Heather Beetle Gives Natives a Fighting Chance
Scientists and land managers are hailing the success of a biocontrol agent that is finally winning the battle with a central North Island weed, heather (Calluna vulgaris). Recently retired Department of Conservation (DOC) scientist Harry Keys, who managed the project from the DOC side for 20 years, is thrilled to see the progress the beetle has now made against heather.
Recent years have been very significant for the long-running project. “It has been a surprisingly long and winding road to get to this point, but we finally have good things happening on quite a large scale,” said Simon Fowler, who has been overseeing the project.
Heather displaces native vegetation, outcompeting vulnerable threatened plant species, and disrupts military operations on army land. The problem was first recognised in the 1960s, and by the 1990s heather had become the most widespread weed in Tongariro National Park. Since then heather has continued to spread far beyond park boundaries and is now present in over 50,000 ha of the North Island’s Central Plateau.
Until recently the overall impact of the heather beetles (Lochmaea suturalis), which were first released here in 1996,was less impressive than hoped, particularly at higher altitudes. The first beetle outbreak was detected at Te Piripiri in late 1999, leading to some optimism that it would not be long before we would see the sort of outbreaks that make this beetle a pest in its native range. But then the beetle populations struggled to repeat their early form until nearly 20 years after release, when large outbreaks started to form and gain momentum. The beetles have now damaged or killed heather over 5000 hectares (see map). “Every year the damaged area has been growing exponentially and the nett reduction of heather is now at landscape levels in some places,” said Paul Peterson, who regularly visits the sites.
In the outbreak areas the majority of heather plants have completely died, with only a small number of plants showing signs of regrowth. “Some of the questions we wish to explore now relate to the level of heather regrowth that will occur in the outbreak areas and the extent to which native plants will replace the heather,” said Simon. “We suspect that there will be changes in the soil nutrient loads as the heather dies and decomposes. This will initially favour exotic grasses, but as the nutrient ‘flush’ gradually declines, we would expect to find conditions more favourable to native plants,” added Simon. Already there is evidence that native plants such as Dracophyllum subulatum remainhealthy in areas once dominated by heather, and that the heather is being replaced by native tussocks within some of the permanent plots that are being used to assess changes over time.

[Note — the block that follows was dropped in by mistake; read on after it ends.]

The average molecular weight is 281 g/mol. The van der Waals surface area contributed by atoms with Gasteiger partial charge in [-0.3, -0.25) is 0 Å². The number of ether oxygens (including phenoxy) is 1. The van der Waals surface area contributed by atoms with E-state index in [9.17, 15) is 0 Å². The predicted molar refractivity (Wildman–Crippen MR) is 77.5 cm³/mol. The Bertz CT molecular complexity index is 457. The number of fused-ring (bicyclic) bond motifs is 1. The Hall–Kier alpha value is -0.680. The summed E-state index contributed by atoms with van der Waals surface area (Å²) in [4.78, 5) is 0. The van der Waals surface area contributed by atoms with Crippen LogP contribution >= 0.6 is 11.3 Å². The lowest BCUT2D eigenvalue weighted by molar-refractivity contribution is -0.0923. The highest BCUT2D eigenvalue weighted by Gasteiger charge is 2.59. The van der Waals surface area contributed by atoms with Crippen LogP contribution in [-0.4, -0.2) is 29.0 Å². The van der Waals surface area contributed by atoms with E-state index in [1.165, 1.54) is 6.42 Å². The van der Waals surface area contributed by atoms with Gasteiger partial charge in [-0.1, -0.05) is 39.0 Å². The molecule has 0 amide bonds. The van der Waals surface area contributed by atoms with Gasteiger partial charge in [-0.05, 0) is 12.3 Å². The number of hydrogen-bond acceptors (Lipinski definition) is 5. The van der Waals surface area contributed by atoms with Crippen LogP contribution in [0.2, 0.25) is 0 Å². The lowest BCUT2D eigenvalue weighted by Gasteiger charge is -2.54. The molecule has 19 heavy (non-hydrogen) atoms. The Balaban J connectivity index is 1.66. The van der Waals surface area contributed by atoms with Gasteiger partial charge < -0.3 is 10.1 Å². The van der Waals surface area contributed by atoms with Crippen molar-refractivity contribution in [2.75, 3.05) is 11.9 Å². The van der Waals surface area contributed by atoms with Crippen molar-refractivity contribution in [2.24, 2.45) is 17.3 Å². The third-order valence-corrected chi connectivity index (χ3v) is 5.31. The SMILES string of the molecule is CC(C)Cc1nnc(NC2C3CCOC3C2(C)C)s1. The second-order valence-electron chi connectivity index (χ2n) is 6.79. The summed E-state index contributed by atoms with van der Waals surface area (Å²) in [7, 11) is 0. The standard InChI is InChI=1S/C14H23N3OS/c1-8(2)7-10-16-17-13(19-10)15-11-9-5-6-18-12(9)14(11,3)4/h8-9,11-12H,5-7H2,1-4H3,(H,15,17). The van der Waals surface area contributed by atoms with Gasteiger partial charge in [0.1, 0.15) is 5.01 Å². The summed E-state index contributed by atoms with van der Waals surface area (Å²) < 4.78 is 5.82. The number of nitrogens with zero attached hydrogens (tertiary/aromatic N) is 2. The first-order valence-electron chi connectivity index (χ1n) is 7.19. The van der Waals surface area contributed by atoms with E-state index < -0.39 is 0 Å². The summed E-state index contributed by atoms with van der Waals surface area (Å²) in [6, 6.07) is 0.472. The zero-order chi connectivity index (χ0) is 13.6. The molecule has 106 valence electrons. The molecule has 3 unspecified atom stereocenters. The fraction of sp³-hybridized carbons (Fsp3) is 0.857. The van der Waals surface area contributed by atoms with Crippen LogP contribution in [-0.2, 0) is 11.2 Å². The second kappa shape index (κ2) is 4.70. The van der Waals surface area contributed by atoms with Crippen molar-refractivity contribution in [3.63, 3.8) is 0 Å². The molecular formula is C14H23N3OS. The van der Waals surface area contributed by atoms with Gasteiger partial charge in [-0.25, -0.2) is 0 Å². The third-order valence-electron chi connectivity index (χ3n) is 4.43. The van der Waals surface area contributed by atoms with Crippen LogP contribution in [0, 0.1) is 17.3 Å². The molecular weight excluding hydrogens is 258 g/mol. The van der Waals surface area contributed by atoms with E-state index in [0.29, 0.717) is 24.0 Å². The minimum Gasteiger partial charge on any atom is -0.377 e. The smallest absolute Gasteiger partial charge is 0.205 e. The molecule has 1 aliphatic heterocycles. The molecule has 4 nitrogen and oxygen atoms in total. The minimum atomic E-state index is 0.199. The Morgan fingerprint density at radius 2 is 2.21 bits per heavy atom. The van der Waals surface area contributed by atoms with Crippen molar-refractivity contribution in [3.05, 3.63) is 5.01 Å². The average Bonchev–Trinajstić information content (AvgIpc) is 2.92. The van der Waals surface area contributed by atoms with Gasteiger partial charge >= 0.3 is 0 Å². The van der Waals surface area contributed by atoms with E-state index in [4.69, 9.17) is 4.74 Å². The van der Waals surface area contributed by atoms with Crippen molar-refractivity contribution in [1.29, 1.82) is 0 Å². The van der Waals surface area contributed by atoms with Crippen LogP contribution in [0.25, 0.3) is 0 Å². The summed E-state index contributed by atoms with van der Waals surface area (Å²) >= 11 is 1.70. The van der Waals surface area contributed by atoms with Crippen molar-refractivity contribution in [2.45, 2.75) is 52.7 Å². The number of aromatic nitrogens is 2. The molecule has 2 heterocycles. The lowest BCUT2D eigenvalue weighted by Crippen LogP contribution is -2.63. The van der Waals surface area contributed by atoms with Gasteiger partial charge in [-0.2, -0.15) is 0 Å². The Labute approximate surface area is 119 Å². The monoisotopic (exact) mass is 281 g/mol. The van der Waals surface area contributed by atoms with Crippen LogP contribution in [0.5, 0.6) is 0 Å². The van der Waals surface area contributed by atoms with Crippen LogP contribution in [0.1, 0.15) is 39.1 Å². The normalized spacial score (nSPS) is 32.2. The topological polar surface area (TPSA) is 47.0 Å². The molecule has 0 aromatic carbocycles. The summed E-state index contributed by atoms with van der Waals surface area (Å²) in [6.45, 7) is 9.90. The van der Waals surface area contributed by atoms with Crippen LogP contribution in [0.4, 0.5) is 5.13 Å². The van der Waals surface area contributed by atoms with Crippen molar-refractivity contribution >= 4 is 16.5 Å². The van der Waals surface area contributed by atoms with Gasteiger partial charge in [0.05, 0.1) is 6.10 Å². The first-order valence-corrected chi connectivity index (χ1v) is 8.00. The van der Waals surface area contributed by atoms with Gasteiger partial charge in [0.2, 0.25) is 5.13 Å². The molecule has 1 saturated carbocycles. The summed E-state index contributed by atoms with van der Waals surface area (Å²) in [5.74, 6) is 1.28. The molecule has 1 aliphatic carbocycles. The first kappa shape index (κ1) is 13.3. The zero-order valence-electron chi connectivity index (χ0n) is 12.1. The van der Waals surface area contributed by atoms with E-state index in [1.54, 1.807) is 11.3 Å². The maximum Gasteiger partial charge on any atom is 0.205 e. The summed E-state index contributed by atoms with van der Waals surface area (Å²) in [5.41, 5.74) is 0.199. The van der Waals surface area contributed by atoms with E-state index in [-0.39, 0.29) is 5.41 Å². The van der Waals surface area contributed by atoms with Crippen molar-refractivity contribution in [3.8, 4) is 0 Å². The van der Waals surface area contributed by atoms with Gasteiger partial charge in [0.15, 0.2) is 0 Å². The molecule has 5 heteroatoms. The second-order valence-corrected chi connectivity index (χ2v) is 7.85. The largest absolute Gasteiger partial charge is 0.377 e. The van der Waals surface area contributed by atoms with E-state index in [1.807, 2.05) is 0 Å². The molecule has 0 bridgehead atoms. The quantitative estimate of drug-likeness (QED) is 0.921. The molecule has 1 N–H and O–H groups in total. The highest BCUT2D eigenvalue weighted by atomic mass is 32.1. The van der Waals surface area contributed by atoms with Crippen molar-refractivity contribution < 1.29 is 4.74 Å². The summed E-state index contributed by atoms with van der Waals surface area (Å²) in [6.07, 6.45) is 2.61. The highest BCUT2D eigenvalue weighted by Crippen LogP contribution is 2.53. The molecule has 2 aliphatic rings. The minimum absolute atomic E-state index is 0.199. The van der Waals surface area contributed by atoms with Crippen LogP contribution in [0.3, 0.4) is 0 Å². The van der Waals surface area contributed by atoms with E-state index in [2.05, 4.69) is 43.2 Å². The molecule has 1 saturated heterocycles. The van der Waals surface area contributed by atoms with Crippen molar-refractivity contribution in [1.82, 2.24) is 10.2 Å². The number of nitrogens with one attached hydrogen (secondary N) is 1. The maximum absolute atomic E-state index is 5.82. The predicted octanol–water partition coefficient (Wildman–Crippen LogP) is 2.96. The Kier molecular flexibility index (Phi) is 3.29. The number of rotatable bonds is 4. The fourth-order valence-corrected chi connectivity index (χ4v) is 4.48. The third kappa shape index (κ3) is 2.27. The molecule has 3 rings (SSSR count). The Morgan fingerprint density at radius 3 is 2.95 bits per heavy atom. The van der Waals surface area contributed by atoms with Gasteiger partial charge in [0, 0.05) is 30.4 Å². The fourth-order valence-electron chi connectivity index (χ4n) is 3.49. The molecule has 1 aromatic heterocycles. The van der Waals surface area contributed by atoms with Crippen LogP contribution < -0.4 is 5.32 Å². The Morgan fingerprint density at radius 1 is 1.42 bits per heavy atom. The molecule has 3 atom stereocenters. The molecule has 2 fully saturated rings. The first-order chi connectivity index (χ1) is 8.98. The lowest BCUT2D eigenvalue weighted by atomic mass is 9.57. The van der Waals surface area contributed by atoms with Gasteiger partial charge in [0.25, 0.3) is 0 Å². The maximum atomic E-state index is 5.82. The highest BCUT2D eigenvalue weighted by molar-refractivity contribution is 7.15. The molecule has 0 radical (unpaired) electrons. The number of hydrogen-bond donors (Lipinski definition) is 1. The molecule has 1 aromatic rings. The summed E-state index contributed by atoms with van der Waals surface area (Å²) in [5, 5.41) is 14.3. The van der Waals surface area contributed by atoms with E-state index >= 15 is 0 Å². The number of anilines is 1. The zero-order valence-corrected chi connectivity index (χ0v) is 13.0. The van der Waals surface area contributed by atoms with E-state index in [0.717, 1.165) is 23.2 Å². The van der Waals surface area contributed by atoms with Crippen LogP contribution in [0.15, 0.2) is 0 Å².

Research to determine why the beetles were struggling initially showed that heather in Tongariro National Park is very low in nitrogen (a key component for insect growth) compared with heather in its native range in Europe. To try to kick-start beetle populations, fertiliser was used at some release sites with some success, but this was not feasible as a widespread approach.
It also became clear that the heather beetle population had suffered a genetic bottleneck in containment, when line rearing of individual females was necessary to remove a microsporidian disease. Studies showed that this had resulted in the New Zealand beetle population having a relatively small body size, which means fewer fat reserves and less ability to cope with cold weather. Post-release the beetles have especially struggled with the harsh climatic conditions at high altitude sites in the Park. Fresh stocks of larger-bodied beetles have been introduced from Scotland in an attempt to increase the average body size of the New Zealand beetles. It is too early to determine if this approach will be successful, but it also may no longer be needed. “The recent explosion of the original heather beetle population in the Central Plateau suggests that they have now managed to adapt to the conditions, including higher altitude areas,” explained Simon.
It is now clear that the project is finally starting to make significant gains for conservation in Tongariro National Park and the surrounding wetlands. “We expect that, in time, heather will become a minor component in the landscape of Tongariro National Park World Heritage Area,” said Paul. Other forms of control for widespread weeds such as heather, covering large remote areas, are not cost-effective, practical or sustainable. “We could not have achieved the results to date using control methods such as herbicide treatment without significant damage to native species,” Paul said.
This project is currently supported with funding from the Ministry of Business, Innovation and Employment as part of Manaaki Whenua – Landcare Research’s Beating Weeds programme.